Saturday 25 May 2019

Thieving mum-of-three preyed on dementia sufferer in house

(stock photo)
(stock photo)

A Dublin mother-of-three who conned her way into an elderly dementia sufferer's home by pretending she was an acquaintance has been jailed for three years for burglary.

Margaret Cawley (27) knocked at the house with a co-accused woman and a child and gained access by pretending she knew the 84-year-old woman.

The court heard that the elderly woman's sister (75) had been visiting and opened the door to Cawley.

Cawley and her co-accused went into the sitting room, spoke to the home owner as if they knew her and then offered to make tea.

As Cawley went into the kitchen, she stole the 84-year-old woman's handbag from her rollator walker and the co-accused took the sister's bag. The culprits and the child then ran out the door.

Cawley, of Daletree Place, Ballycullen, Dublin, pleaded guilty at Dublin Circuit Criminal Court to trespass and theft at Newcastle Manor Rise, Newcastle, Dublin, last March 14.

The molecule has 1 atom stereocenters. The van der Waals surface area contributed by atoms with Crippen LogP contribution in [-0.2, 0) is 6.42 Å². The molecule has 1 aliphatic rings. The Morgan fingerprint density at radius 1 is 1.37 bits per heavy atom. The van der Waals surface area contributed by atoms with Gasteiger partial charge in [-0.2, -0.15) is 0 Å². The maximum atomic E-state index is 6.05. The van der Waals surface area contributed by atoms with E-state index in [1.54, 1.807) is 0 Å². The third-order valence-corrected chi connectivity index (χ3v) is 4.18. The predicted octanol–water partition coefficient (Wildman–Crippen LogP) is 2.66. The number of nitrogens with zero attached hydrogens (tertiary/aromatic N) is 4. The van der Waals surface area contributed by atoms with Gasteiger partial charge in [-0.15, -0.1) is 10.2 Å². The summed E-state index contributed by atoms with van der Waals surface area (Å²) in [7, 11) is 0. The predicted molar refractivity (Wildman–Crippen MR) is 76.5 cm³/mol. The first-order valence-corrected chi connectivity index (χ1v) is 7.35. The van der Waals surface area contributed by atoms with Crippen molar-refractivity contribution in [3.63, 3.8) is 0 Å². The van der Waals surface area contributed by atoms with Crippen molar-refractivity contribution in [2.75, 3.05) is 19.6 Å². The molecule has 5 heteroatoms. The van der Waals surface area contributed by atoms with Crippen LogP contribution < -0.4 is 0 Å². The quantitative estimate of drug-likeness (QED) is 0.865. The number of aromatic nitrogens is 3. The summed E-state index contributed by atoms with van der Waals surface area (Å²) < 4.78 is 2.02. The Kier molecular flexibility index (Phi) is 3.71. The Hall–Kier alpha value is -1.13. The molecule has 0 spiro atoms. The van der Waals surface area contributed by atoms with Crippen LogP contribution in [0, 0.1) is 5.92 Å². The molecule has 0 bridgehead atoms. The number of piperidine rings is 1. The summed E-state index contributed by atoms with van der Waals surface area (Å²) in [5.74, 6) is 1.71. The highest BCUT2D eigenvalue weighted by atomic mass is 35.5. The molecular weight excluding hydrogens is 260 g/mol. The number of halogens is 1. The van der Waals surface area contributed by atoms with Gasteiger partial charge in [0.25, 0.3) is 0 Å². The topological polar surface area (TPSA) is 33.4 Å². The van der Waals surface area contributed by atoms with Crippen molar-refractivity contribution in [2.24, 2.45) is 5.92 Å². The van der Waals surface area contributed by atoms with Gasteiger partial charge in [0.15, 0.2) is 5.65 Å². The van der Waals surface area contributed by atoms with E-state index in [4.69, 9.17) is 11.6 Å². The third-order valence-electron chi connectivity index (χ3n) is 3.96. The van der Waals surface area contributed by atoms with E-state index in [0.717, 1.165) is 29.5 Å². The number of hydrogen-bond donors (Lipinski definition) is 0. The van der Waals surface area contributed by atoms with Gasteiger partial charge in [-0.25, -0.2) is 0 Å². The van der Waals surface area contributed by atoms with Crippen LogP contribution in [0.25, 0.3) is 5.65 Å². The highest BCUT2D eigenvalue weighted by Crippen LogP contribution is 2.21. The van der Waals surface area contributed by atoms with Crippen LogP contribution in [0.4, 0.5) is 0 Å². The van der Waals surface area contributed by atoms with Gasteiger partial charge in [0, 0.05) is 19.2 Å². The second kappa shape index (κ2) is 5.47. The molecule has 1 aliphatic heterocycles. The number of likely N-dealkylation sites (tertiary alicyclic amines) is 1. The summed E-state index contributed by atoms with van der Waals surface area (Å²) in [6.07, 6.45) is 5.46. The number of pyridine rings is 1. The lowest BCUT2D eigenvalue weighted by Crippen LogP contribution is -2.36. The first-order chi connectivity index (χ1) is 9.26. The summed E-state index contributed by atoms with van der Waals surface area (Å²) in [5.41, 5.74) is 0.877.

She has 17 previous convictions for burglary and is currently serving a 22-month district court sentence. Her co-accused is still before the courts and cannot be named.

Gda Stephen Broderick told Fiona McGowan, prosecuting, that Cawley and her co-accused fled in a Nissan Almera car after they grabbed the two handbags.

Neighbours witnessed the car speeding off and the 75-year-old woman in distress outside the house.

Further witnesses saw two bags being thrown from the vehicle on the Nangar Road, near Baldonnel.

Gda Broderick said he tracked down the Nissan, driven by Cawley, a short dis- tance later and found a walking stick taken from the elderly woman's home in the passenger footwell.

The bags and their contents, including disabled parking discs, prescriptions and bank, social welfare and medical cards, were all recovered.

A cash amount of €100 had been taken.

Gda Broderick told the court that the incident had affected both elderly victims and they were more anxious about being alone.

The garda agreed with James Dwyer, for Cawley, that no violence or threats had been used in the offence.

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